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Friday, December 26, 2008

Patient Consent Update Needed Now

The following two paragraphs come from the January 2008 issue of my newsletter, herbalYODA Says!

"herbalYODA Says! Volume 5, Number 1 – January 2008

The Importance of Informed Consent

Informed consent, according to the University of Washington's School of Medicine, "is the process by which a fully informed patient can participate in choices about his/her health care. It originates from the legal and ethical right the patient has to direct what happens to (their) body and from the ethical duty of the physician to involve the patient in (their) health care."

Informed consent is the cornerstone of ethical conduct in health care. Written consent does not take the place of a patient fully understanding a proposed drug or treatment. Rarely does a person who may have language or illiteracy concerns receive the clarification necessary to understand what it being prescribed or proposed as treatment. (more...)"

I am a staunch supporter of and educator about informed consent. This doctrine is required for any and all medications, treatments, surgeries or tests ordered for you by your health care provider.

The pure reason I am such a stickler is that year after year I find that very little of this process is going on, at least at a level a patient would understand.

The blank stares I get when I ask people about drugs that have been prescribed are telling enough.

The problem, as I see it, is that this is an all too common practice, and a practice that ultimately gets everyone in trouble.

For the very reason that is stated in the title, this article addresses the critical issue, education. I have to agree that is is well past time that not only consent forms, but the consent process come back into vogue.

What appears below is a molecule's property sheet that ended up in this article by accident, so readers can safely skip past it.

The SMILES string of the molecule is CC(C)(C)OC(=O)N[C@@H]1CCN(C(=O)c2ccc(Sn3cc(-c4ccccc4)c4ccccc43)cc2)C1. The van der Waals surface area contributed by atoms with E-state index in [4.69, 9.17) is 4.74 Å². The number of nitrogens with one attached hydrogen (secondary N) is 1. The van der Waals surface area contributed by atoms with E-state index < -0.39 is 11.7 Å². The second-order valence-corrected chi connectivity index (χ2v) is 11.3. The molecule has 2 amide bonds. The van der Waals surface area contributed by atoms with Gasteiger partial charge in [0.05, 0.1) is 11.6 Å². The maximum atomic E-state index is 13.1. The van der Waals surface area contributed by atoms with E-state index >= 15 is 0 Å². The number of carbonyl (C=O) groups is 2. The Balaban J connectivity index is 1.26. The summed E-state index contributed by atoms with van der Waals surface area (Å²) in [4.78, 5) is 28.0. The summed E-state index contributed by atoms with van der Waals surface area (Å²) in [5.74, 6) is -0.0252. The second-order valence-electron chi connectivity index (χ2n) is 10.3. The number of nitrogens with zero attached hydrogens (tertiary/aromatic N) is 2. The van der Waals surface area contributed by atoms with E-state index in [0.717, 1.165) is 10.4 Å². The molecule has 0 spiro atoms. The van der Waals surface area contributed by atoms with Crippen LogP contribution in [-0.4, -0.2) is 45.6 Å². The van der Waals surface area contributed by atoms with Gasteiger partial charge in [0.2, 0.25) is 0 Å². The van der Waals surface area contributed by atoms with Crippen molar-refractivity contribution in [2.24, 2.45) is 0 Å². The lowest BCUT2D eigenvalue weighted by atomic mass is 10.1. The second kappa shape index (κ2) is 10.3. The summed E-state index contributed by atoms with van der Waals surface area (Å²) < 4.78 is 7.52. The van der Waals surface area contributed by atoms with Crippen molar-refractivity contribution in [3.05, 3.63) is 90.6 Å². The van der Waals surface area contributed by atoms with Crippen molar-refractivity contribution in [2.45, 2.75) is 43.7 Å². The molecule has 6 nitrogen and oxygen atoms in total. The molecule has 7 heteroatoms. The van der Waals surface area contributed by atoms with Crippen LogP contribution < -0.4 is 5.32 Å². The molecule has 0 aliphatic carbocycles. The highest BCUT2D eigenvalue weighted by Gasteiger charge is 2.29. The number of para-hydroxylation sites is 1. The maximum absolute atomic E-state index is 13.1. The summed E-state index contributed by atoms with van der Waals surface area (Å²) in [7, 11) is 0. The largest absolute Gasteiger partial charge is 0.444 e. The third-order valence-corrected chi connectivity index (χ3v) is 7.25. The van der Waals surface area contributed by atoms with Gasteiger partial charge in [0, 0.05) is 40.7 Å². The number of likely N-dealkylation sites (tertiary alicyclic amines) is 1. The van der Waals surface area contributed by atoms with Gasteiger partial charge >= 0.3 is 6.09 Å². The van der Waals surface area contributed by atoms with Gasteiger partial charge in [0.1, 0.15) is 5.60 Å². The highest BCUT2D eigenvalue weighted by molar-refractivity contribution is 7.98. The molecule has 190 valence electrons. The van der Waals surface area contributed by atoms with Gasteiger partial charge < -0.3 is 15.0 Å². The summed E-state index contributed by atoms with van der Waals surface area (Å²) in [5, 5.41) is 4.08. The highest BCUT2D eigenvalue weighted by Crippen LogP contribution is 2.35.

Patient Consent Forms Should Educate Not Intimidate, Experts Urge
ScienceDaily (Dec. 24, 2008) — It’s time patient consent forms came back full circle to a tool for patient education, rather than the waiver of liability they have become, experts urge.

The original purpose of the consent forms was for a surgeon or doctor to inform the patient of common or serious risks associated with the procedure to be performed. However, the way current consent forms are written – as formal, legal documents – plants a litigious relationship in both the patient’s and the surgeon’s mind even before treatment has begun.

Lawrence Brenner is an attorney on the faculty of the Department of Orthopedics at Yale University. He and his colleagues propose a set of five recommendations to return consent forms to their intended purpose – that of allowing patients to meaningfully take part in the decision-making process. Their suggestions have been published online in Springer’s journal, Clinical Orthopaedics and Related Research.

As surgeons have become increasingly concerned about potential litigation, the informed consent process has lost its educational value. The focus is now on obtaining ‘preoperative release’, rather than an exchange of information to help patients make important decisions about their healthcare choices. In reality, the majority of patients find it a challenge to understand the complicated legal jargon used on the forms.

Research also suggests that proper informed consent has a direct impact on the quality of patients’ recovery after surgery. Indeed, patients have more realistic expectations and are better prepared psychologically to cope with the outcome of the operation when they have had an open discussion with their physician about what to expect during and after surgery.

In order to return informed consent forms to a tool for patient education rather than a form written by lawyers to absolve surgeons from liability, the authors make five recommendations. First, the informed consent form should never be viewed as a substitute for educating the patient; it is merely evidence that an appropriate discussion has taken place. Second, the forms should be designed to be understandable. Third, surgeons should not be afraid to communicate uncertainty in order to have a truly open discussion with their patients. Fourth, patients need to be active participants in the dialogue about the potential risks of the procedure. Finally, a note by the surgeon in the patients’ medical notes, that states that a discussion has taken place, is likely to be much more effective than a lengthy signed, but incomprehensible, form.


Journal reference:

Brenner et al. Beyond Informed Consent: Educating the Patient. Clinical Orthopaedics and Related Research, 2008; DOI: 10.1007/s11999-008-0642-4

Springer (2008, December 24). Patient Consent Forms Should Educate Not Intimidate, Experts Urge.

ScienceDaily: /releases/2008/12/081217124158.htm

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